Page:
If we intend to alter our eating habits to avoid the predicted health crisis connected to the pandemic of childhood obesity and type 2 diabetes, we need to regulate the kinds of food sold in and around the school site — much as we now do with smoking, alcohol, and drug consumption. But we also need to put into place long-term planning, including experiential learning programs that change how we learn and think about health, and bring us into a new relationship with food. The recent School Lunch Initiative (SLI) by the Berkeley Unified School District represents a promising national model of engaged learning to meet these ends.

The school district has approved a school lunch program, in partnership with the Center for Ecoliteracy, Chez Panisse Foundation, and Children's Hospital Oakland Research Institute, that is far more than just a project to change what students eat at the noon hour. It is a daring attempt to change the institutional environment in which children learn about food at an early age, a comprehensive approach that has them planting and growing the food in gardens, learning biology and biochemistry through an engaged learning process, and often cooking the food that they grow. If all goes well, these experiences will lead to a better understanding of the complex relationship between nutrition and physiology. Knowledge gained through this integrated learning experience (in contrast to learning from a decontextualized, abstract, rote process) is more likely to be retained and to be transferred to parents and siblings as students share experiences and preferences with their families.

The use of food as a curricular focus requires revisiting pedagogy. We should not be Pollyannaish about the challenges. Unless school systems can find innovative ways to restructure curricula so that instructors do not experience this retooling as an add-on to an already full teaching schedule, resistance is inevitable. The task will be made easier if instructors are themselves engaged and come to see this as a way to make differences in their students lives as well as their own.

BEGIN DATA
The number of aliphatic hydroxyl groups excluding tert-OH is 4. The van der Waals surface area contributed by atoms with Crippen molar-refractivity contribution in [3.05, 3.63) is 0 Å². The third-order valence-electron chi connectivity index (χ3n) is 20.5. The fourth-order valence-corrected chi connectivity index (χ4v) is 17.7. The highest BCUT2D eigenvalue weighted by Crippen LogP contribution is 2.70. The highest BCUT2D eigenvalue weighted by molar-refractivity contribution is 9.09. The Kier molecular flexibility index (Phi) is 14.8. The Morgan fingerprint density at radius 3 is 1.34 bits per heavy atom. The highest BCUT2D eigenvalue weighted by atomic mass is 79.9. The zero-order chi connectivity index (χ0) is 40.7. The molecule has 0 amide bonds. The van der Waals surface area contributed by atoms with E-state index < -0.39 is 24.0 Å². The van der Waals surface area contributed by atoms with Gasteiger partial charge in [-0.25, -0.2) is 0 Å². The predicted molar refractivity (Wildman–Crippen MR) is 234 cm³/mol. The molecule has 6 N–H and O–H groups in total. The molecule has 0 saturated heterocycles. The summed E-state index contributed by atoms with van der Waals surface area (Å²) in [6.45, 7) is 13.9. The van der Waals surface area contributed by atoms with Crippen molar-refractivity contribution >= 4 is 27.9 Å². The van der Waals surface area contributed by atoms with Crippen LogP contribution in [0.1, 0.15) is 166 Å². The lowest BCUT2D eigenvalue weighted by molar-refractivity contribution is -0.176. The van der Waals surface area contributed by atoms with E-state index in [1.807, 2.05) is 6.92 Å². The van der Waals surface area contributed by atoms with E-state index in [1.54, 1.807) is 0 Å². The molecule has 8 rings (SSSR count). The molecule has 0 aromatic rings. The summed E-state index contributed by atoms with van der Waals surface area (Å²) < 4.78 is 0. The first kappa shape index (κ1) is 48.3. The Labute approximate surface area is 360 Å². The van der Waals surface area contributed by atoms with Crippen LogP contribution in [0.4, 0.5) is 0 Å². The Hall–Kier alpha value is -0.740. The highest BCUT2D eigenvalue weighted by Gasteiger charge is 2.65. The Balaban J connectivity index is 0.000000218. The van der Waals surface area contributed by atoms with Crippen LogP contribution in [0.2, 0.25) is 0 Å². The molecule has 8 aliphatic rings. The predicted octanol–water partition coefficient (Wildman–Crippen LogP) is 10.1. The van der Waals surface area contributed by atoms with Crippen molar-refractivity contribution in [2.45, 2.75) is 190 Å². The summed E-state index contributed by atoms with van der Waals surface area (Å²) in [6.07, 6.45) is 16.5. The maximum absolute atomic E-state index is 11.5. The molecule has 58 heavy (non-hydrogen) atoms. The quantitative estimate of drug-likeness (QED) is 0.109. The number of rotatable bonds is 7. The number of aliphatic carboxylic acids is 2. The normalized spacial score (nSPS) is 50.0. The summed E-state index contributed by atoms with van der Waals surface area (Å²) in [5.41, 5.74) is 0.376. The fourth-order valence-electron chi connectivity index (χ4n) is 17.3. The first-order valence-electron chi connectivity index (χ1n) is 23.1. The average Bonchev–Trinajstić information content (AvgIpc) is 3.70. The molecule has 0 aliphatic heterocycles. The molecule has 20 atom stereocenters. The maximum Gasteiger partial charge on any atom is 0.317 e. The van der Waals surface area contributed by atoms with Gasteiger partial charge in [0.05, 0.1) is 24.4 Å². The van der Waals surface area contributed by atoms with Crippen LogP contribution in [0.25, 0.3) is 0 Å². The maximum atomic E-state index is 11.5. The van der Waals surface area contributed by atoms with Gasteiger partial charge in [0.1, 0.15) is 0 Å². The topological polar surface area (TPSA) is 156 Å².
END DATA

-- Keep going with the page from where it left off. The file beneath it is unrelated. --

Moreover, since we know that dietary preferences are formed early and are strongly influenced by culture, rather than assuming that one size fits all when it comes to taste, school communities can use meal programs as opportunities to explore local food cultures and traditions and regional agricultural influences by finding menus that resonate with a broad range of local tastes. For example, schools can teach about much more than diet through health-mindful approaches to meals that reflect Mexican, Chinese, Italian, Puerto Rican, Caribbean, or Midwestern cuisines of a community or region.

Taking time to understand the cultural influences that form eating habits and food choices means that engaged learning with food production can focus on the social as well as the natural sciences. As students and teachers become aware of different cuisines, they can learn more about the rich cultural heritage of the foods that we eat, including such enlightening histories as when various ethnic groups brought specific seeds to the United States and the different waves of agricultural laborers responsible for cultivating these crops.

The transition from agrarian to modern society has created unforeseen health challenges. Adopting an engaged learning approach through a re-familiarization with agricultural production and consumption will help children, parents, and future generations learn what it means to eat healthy food and live healthy lives.